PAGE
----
Thai Father’s Day 2023

Discover Thailand’s symbolic traditions for commemorating Father’s Day and honoring His Majesty King Rama IX as father to the nation.
Thailand
05 December 2023

VIEWS

0

SHARES

Father’s Day is celebrated worldwide, but in Thailand, this is a special occasion that takes on a different meaning. Held on December 5th, Thai Father’s Day commemorates His Majesty the late King Bhumibol Adulyadej the Great’s birthday and has been observed as a national holiday since 1960.

Symbolic traditions

Source: Robert Ross / Shutterstock.com

On this auspicious day, Thai people pay respect to their father figures, often with traditional gifts such as the symbolic canna flower (Canna indica L.) or Dok Puttharaksa, which is seen as the masculine counterpart to lilies and given to loved ones.

On Thai Father’s Day, you’ll also notice several Thais wearing yellow. This color in Thailand is strongly identified with the late King, due to the fact that he was born on a Monday. In Thailand, different days of the week are associated with different colors: namely, yellow (Monday), pink (Tuesday), green (Wednesday), orange (Thursday), blue (Friday), purple (Saturday), and red (Sunday).

Since this day is observed as a public holiday, it is common for families to gather for the occasion to make merit at a local temple or enjoy a family outing.

Father to the people

Source: 24Novembers / Shutterstock.com

Many in Thailand are proud to say they were born in the reign of King Rama IX, the longest reigning monarch of the Chakri Dynasty to date. King Bhumibol leaves a legacy of dedication and sacrifice through his many royal projects, which sought to improve the lives and livelihoods of the people, especially rural farmers, in one form or another.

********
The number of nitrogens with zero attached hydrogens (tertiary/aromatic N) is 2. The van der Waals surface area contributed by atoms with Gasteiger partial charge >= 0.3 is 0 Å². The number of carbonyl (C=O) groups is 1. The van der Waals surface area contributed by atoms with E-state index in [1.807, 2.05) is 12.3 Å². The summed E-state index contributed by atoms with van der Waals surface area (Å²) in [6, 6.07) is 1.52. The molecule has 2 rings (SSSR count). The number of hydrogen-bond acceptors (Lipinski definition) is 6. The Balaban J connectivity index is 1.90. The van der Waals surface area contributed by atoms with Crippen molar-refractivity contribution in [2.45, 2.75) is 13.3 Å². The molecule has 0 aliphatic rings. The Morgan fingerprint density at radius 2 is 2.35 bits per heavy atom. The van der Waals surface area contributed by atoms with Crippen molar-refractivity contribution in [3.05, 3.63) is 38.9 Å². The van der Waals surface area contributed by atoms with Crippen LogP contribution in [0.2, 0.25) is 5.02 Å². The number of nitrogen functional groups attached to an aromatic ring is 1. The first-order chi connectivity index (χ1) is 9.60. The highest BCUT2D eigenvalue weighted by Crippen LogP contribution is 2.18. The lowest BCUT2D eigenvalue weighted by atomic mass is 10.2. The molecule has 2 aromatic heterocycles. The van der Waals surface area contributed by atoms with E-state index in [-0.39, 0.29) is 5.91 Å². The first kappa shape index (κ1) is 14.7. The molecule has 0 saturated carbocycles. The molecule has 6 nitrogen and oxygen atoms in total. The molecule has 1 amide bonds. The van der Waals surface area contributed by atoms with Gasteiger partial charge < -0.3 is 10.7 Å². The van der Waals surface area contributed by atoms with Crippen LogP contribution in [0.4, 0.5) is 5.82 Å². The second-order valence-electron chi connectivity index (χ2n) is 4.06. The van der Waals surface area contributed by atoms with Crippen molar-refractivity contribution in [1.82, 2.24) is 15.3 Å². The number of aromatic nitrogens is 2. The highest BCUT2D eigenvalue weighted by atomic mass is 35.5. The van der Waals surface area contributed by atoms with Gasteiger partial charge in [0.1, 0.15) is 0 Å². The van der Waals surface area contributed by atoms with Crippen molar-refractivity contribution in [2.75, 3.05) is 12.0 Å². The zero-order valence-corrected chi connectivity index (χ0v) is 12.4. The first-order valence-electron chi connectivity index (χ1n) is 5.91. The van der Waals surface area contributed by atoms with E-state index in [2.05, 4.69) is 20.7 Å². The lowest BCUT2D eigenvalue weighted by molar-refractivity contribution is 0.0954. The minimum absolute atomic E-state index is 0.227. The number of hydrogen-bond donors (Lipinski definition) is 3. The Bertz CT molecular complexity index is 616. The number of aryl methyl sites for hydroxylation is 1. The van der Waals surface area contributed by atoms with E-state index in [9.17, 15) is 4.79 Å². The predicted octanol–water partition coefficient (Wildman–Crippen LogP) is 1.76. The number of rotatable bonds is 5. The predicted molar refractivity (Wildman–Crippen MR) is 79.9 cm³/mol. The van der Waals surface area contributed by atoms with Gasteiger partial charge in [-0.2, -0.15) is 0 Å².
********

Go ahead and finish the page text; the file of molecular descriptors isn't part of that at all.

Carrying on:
In the field of water management, King Bhumibol developed cloud-seeding techniques and water aerators — two of more than 20 patents registered by the great monarch. His Majesty also advanced the use of check dams and “monkey cheek” reservoirs to manage floodwaters. In terms of soil management, he pioneered techniques to tackle soil acidity, salinity, and erosion, such as planting long-root vetiver grass.

King Rama 9 initiated more than 3,000 royal development projects over the course of his lifetime, putting into practice his philosophies of community participation and self-determination, empowering the Thai people to improve their own quality of life.

World Soil Day

Child hands holding and caring a young green plant
Source: Doidam 10 / Shutterstock.com

While December 5th is a very special day for Thais, it also marks World Soil Day (WSD). In honor of King Rama IX, Thailand supported the Food and Agriculture Organization of the United Nations to declare World Soil Day on His Majesty’s birthday. WSD is a unique global platform that not only celebrates soils but also empowers and engages citizens around the world to improve soil health.

This year, the FAO’s “Soil and Water: A Source of Life” campaign aims to raise awareness on the importance and the relationship between soil and water in achieving sustainable and resilient agrifood systems. Individuals and institutions that have organized successful World Soil Day celebrations can also receive the King Bhumibol World Soil Day Award.

Since the first World Soil Day in 2014, the Global Soil Partnership (GSP) has managed to harness interest from soil specialists and enthusiasts alike and interest has expanded from 42 events in 2014 to around 781 celebrations in 125 countries in 2021.

Learn more about World Soil Day at the FAO’s official website